When a transaction meets the thresholds of the EU Merger Regulation, companies must notify and obtain clearance from the European Commission before implementing the transaction.[1] This means that until clearance is obtained, companies should continue to operate independently (including separately determining prices, bidding for contracts and dealing with customers). Prematurely completing a transaction or taking steps towards integrating a business without prior merger approval may amount to “gun-jumping” in the EU and many other mandatory merger clearance regimes in the world. In the EU, such conduct has started to become a real enforcement focus for the first time[2] and in theory it can lead to very significant fines of up to 10% of a company’s aggregate worldwide turnover, although in practice fines at that level are still unlikely.

On 18 May 2017, the Commission sent a Statement of Objections to Altice to investigate whether its acquisition of PT Portugal was implemented prior to the Commission’s clearance of the merger on 20 April 2015. The Commission considers that the purchase agreement between the parties put Altice in a position where it could exercise decisive influence over PT Portugal, and that occasionally, Altice actually exercised decisive influence over PT Portugal.[3]

From a practical perspective, the key distinction relevant to gun-jumping is between the planning and implementation of a transaction. While it is fine to plan the transition of a merger and develop integration strategies, the acquirer must not take concrete steps which may lead it to manage the business affairs of a target. Examples may include implementing changes to personnel, the target’s employees holding themselves out as representatives of the acquirer, the acquirer taking or directing investment or major strategic decisions which contradict the pre-merger business plan.

The Altice case is likely to provide important guidance as to how aggressive the Commission is prepared to be with respect to contractual provisions granting the acquirer rights between signing and close. Whilst it is very unlikely that standard “ordinary course” covenants will be criticised, more extensive rights such as those often seen in locked box structures may well need to be looked at closely.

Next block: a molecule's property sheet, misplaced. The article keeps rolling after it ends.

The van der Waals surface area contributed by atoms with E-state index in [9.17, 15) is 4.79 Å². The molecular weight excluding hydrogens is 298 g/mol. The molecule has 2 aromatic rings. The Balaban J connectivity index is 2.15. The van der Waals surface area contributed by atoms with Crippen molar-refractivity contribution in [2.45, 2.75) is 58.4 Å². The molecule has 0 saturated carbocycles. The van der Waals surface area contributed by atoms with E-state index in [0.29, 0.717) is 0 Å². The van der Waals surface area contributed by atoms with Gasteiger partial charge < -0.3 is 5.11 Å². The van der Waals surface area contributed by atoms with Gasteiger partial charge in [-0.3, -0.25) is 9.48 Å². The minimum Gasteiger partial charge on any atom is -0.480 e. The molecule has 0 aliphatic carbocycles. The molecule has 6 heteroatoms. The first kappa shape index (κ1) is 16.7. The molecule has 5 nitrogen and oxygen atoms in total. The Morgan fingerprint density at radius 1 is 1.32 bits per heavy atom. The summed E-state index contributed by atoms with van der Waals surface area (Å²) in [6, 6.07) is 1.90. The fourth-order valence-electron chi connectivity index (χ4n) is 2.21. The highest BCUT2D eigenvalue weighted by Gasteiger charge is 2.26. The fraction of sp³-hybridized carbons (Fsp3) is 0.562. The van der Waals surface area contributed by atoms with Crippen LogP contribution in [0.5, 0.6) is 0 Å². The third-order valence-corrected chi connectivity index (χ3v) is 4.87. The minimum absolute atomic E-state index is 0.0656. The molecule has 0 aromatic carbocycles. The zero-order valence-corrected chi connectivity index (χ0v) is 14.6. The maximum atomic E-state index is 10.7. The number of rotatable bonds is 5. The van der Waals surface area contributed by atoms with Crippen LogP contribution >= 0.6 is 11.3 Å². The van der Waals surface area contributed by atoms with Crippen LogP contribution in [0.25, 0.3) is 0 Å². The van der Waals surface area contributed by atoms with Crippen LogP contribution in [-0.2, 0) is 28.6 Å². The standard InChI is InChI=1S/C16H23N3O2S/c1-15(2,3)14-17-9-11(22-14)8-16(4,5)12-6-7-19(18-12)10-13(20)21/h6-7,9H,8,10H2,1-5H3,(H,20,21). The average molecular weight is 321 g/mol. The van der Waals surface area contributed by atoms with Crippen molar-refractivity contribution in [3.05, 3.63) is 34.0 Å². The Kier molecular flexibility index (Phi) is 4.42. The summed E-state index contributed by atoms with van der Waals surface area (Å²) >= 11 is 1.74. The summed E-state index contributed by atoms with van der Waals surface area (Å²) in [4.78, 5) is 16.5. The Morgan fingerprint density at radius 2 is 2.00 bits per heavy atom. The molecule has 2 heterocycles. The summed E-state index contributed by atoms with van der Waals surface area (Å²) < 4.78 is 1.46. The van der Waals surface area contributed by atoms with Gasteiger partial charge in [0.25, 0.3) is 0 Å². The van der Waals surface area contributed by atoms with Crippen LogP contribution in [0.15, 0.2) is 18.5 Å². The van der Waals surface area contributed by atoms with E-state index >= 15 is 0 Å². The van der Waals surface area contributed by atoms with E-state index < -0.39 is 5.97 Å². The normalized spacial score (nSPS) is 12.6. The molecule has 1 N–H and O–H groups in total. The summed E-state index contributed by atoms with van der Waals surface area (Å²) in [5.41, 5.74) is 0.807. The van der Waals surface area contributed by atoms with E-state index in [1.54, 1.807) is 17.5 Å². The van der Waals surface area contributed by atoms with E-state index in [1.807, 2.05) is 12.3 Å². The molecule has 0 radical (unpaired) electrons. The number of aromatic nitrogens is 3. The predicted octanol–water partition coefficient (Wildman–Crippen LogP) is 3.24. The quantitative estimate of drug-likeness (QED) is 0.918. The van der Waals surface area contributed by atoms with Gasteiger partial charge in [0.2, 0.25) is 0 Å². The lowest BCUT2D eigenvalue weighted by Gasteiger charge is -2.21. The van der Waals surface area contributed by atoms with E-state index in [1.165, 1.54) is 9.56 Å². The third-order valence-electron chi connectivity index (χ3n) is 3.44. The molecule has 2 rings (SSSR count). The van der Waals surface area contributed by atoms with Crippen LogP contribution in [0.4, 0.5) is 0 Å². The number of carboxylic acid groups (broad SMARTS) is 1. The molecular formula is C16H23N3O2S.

In addition to avoiding the deal implementation prior to closing, if the target and acquirer are competitors, they should take care to also ensure compliance with Article 101 TFEU between signing and closing. In practice this means that the companies should not exchange strategic information without appropriate protections and compliance steps. Strategic information includes:

(a) non-public current or future demand or prices (including discounts, credit and other terms of sale);

(b) non-public current or future marketing plans or business plans outlining strategic decisions (such as the target’s future strategy, output expansion or reduction plans);

(c) competitively sensitive customer-specific or contract-specific data;

(d) non-public current or prospective profitability or cost data pertaining to the target’s products or services; or

(e) information regarding specific business opportunities for which the parties might compete prior to closing (such as competitive bids and joint venture arrangements).

In reality, such information may well need to be exchanged in the period between signing and closing for audit, compliance, implementation planning or other reasons. However, parties should have a clear rationale in mind before doing so and should use normal compliance protections, such as limiting disclosure to people who need to know for the legitimate purpose and to people who are not involved in the day-to-day operational decisions such as pricing, sales and marketing.

The Commission’s Statement of Objections against Altice was issued on the same day where the Commission fined Facebook EUR 110 million for supplying misleading information during the Commission’s review of its acquisition of WhatsApp. Further cases in a similar vein are expected. Notably, in both of these cases, the Commission has revealed that there is no impact on the outcome of these mergers which have already been approved. That the Commission has chosen to invest its limited resources in these cases regardless of the fact no adverse effects for European consumers arose represents a shift in enforcement focus that senior officials had been signalling for some time[4]. Commissioner Vestager places a significant premium on ensuring—increasingly in a deliberately ostentatious manner—that everyone is playing by the same rules. She feels that trust in the EU and the liberal economic model more broadly has eroded significantly and as Competition commissioner, she can play a role in rebuilding that trust by aggressively pursuing procedural breaches by corporates.

This political context will affect how the Commission approaches the cases and how the companies involved should respond. A straightforward legal defence may need to be supplemented by engagement with the overarching political objectives.